Do your clients have any skeletons in the cupboard to clear out prior to selling their business?


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Your clients have worked all their life and set up a successful company and now you want to “cash everything in” and retire.

So, what’s stopping them?

Plenty. Specifically, all those questionable working practices or skeletons in the cupboard that they may have collected over the years without you knowing. Put together, they could be a big hurdle to either selling their business or achieving their desired sale value.

What skeletons in the cupboard could be holding your client’s business sale back?

Suppose they haven’t declared all their sales for several years, but they have declared all the purchases. Now they are wanting to sell, they may naturally want to tell the buyer because the sale price is based on actual turnover and profits.

Hmmm. That’s a problem.

Then there’s the cash incentives they may have been paying out tax free from the undeclared sales (leaving enough for them to profit from it too). Those concerned will expect the new owners to carry the incentivisation programme as well.

Hmmm. That’s another problem.

Heads of Terms are drawn up and numerous valuations are prepared both including and excluding the skeletons. The price is agreed.

What will the new owner do?

Keep quiet and carry on or confess all to HMRC.

The new owner will no doubt have included a clause or two under Warranties and Indemnities to cover themselves financially in such a situation. But then the sale price is payable in tranches and maybe the new owners think that this can fund any shortfall identified by HMRC.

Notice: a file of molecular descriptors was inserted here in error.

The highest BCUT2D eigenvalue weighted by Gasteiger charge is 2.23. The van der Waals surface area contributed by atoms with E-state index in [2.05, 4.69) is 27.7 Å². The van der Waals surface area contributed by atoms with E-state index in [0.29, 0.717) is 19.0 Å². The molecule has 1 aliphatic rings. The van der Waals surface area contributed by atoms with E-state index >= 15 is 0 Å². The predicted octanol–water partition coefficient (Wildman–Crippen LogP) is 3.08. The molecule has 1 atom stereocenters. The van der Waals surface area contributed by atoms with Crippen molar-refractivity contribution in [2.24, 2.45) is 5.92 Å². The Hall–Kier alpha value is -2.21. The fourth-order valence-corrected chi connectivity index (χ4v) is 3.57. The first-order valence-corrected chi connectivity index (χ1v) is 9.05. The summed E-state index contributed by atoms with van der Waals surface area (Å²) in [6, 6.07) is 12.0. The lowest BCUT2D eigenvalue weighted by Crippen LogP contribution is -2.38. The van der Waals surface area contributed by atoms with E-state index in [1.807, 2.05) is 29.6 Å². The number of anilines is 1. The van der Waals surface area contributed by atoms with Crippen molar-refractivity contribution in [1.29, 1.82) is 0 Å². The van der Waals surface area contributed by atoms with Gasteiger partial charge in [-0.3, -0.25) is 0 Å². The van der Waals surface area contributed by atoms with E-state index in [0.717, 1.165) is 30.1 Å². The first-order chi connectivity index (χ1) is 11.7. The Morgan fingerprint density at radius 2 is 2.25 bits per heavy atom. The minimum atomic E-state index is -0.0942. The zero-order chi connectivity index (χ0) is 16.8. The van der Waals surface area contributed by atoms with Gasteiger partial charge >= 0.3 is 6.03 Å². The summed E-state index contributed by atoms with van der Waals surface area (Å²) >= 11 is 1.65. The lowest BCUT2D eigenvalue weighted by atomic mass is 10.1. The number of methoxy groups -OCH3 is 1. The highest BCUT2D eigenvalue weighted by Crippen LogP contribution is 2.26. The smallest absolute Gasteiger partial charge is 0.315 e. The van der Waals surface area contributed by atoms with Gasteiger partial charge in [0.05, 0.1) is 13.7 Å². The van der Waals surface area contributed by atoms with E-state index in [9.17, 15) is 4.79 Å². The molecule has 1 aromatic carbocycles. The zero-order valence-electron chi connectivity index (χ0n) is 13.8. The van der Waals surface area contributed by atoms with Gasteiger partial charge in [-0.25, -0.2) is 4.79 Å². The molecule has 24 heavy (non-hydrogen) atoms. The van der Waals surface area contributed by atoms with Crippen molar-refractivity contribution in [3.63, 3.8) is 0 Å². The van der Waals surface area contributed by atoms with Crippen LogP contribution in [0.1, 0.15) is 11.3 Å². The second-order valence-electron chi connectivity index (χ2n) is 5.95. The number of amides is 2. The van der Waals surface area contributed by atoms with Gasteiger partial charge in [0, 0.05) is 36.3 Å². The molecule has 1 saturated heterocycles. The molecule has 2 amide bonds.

The new owner has taken advice and contacts HMRC and tells them what has go on. HMRC then come knocking at the seller’s door and that ticking time bomb is now on a very short fuse.

Not everything can be picked up in a due diligence exercise.

In this situation the buyer is sitting pretty and is bombproof. They had nothing to do with it, but they will want to clear out these skeletons ASAP. Money is often no object as the seller’s funds are being used to sort it all out. The seller has no input or control over what work is done, by whom and at what cost.

How do your clients overcome these hurdles?

The seller is better off sorting it all out for themselves before the sale. No doubt HMRC will welcome the seller’s confession with open arms. So, in order to retain some control and achieve the valuation, arguably the seller needs to take advice in advance of the eventual sale going through.

How does the seller tell HMRC?

It sounds easy enough, but what HMRC considers that the seller has committed fraud. You can be prosecuted for fraud. But there are ways and means to overcome these issues and keep it out of the courts, if the client uses a specialist like myself.

As a specialist in helping taxpayers who have been caught evading tax (or are going to be caught in due course), there is a pathway. That pathway will depend upon exactly what has been done. But there is no one size fits all approach that can be used.

Is there any good news?

Thankfully yes.

By rectifying matters before the sale, the seller can actually command a higher price for the shares. That’s because there are no skeletons left in the cupboard, it’s a “clean” company as such. There is no need to contemplate a claim in the future under Warranties and Indemnities.

Post Covid and over the past few years, there are more sellers out there with these sorts of problems.

My advice

Take the initiative. Advise your clients to deal with the issue now, it will allow them to sleep better at night, command a higher price for their business at the point of sale and potentially find a better pathway and outcome with HMRC than if they wait for HMRC to come knocking.

If you have a client with skeletons in the cupboard that is considering the sale of their business and you need someone to advise them on the best course of action, call me on 07979 313 010 or email me at

Anyone seeking help can call me on 07979 313 010 or…

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